Abstract: The architecture curriculum is usually divided into studio courses and lecture or seminar courses where design and research, respectively, are separately pursued. Although the curriculum is designed to unite the approaches of design, the humanities, and the sciences that together comprise the architectural endeavor, in practice these epistemological forms of inquiry are divided into separate courses and rarely allowed to crossover into one another. Two structures common to architecture programs avoid these divisions: the community design center and the research studio. The first unifies design with community engagement and exposure to the real-world issues of marginalized communities, while the second incorporates humanities-based research into the studio. In this paper, we will present the work of a three course-sequence recently taught at Miami University as a “Humanities Lab” that pursued methodological promiscuity by mixing community-based research and design. In so doing, we jettisoned the expertise traditionally claimed by architecture to create a more inclusive practice–inclusive of community members and their expertise and centering the experiences and histories of marginalized people instead of buildings. We do so by engaging in what Eyal Weizman has called “critical proximity,” in which the distanciated position of the researcher is jettisoned in favor of working alongside and for marginalized communities. Over the course of three semesters, we explored the impact of critical proximity in three different endeavors–a seminar, research studio, and exhibition design–and discovered inclusive pedagogical strategies: thickness, research-in-community, and decentered production. Together, these strategies allowed us to refigure the role of the architect as a researcher aligned with community interests.
      PubDate: 2022-09-05
      DOI: 10.17831/enqarcc.v19i1.1134
      Issue No: Vol. 19, No. 1 (2022)
  • The Design Lodge

    • Authors: David Fortin
      Pages: 47 - 61
      Abstract: This essay posits the role that the spaces for architectural production have played in supporting a design ethos that has historically neglected our relationship with the Land, and how its reconceptualization could contribute to a ‘spiritual and cultural’ shift through a placed-based ethical framework. More specifically, the space where design typically takes place is most often described in English as the “studio”, a term that has been adopted by universities and professional offices alike, and is broadly considered the core of architectural education and production around the world. Yet, surprisingly, we rarely question - why a “studio”' What is the nature of a “studio” exactly, and how does this potentially impact how we teach design and, subsequently, what we design' Can an element of the sacred infiltrate the spaces of architectural production in the twenty-first century in an effort to prioritize the flourishing of all life on our planet, and how can Indigenous knowledge guide us along this path' The essay first examines the history of the “studio” and questions its ongoing relevance, as well as recent alternatives. This is followed by a proposition for the concept of a “design lodge” that might best be able to inspire “transformational” change in architectural education by transcending conventional fixations on object-centred design.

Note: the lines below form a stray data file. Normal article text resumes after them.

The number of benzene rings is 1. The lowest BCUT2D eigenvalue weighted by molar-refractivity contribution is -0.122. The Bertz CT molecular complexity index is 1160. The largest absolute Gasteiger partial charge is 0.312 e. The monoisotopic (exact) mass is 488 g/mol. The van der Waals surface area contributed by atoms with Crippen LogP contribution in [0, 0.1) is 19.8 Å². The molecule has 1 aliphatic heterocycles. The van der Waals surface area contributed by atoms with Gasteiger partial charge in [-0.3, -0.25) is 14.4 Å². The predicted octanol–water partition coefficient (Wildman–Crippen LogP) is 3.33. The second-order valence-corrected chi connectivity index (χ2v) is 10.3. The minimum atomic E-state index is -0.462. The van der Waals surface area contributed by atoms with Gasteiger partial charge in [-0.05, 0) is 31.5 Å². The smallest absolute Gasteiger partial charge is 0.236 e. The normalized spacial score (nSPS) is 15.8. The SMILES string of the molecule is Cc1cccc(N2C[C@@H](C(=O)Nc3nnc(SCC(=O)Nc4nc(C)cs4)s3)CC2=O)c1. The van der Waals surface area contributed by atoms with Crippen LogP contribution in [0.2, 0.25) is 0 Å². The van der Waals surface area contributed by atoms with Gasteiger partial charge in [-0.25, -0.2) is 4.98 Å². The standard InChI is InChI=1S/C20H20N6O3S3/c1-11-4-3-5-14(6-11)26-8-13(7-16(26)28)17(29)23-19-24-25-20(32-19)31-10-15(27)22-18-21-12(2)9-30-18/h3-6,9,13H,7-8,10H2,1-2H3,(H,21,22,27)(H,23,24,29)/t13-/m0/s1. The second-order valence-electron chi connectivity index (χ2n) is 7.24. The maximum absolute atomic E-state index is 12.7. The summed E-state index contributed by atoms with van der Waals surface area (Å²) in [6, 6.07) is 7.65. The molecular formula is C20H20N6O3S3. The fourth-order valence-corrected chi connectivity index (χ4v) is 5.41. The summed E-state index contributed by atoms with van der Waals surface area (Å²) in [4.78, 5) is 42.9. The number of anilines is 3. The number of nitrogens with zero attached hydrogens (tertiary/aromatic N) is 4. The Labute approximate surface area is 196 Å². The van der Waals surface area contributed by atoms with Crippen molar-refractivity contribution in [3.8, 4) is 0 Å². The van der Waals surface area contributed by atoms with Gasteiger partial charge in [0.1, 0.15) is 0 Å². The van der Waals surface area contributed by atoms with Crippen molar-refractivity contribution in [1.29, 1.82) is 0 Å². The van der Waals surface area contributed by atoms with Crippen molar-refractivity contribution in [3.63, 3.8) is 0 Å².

PubDate: 2022-09-05
      DOI: 10.17831/enqarcc.v19i1.1133
      Issue No: Vol. 19, No. 1 (2022)
  • Inclusive Design Studios

    • Authors: Stephanie Z Pilat, Angela Person
      Pages: 62 - 75
      Abstract: The culture of the architectural design studio continues, in large part, to be based on centuries old traditions. Research on teaching, learning and bias suggest, however, that a rethinking of these traditions is long overdue if we aim to create inclusive learning environments and diversify our profession. Drawing on recent research on the cultivation of expertise, student motivation and stereotype threat, this essay considers how we might rethink design studio instruction. Studies on the development of expertise suggest a critical re-imagining of the instructor’s role in design studios. Research on student motivation suggests that many of the traditional practices of architectural education inevitably leave students unmotivated and need to be reconsidered. Finally, research on the ways in which stereotypes impact academic performance illuminate some of the roadblocks to diversifying our classrooms and profession. This essay shares evidence-based strategies to address these roadblocks and traditions to develop a more inclusive and effective design studio culture. 
      PubDate: 2022-09-05
      DOI: 10.17831/enqarcc.v19i1.1127
      Issue No: Vol. 19, No. 1 (2022)
School of Mathematical and Computer Sciences
Heriot-Watt University
Edinburgh, EH14 4AS, UK
Email: journaltocs@hw.ac.uk
Tel: +00 44 (0)131 4513762

Your IP address:
Home (Search)
About JournalTOCs
News (blog, publications)
JournalTOCs on Twitter   JournalTOCs on Facebook

JournalTOCs © 2009-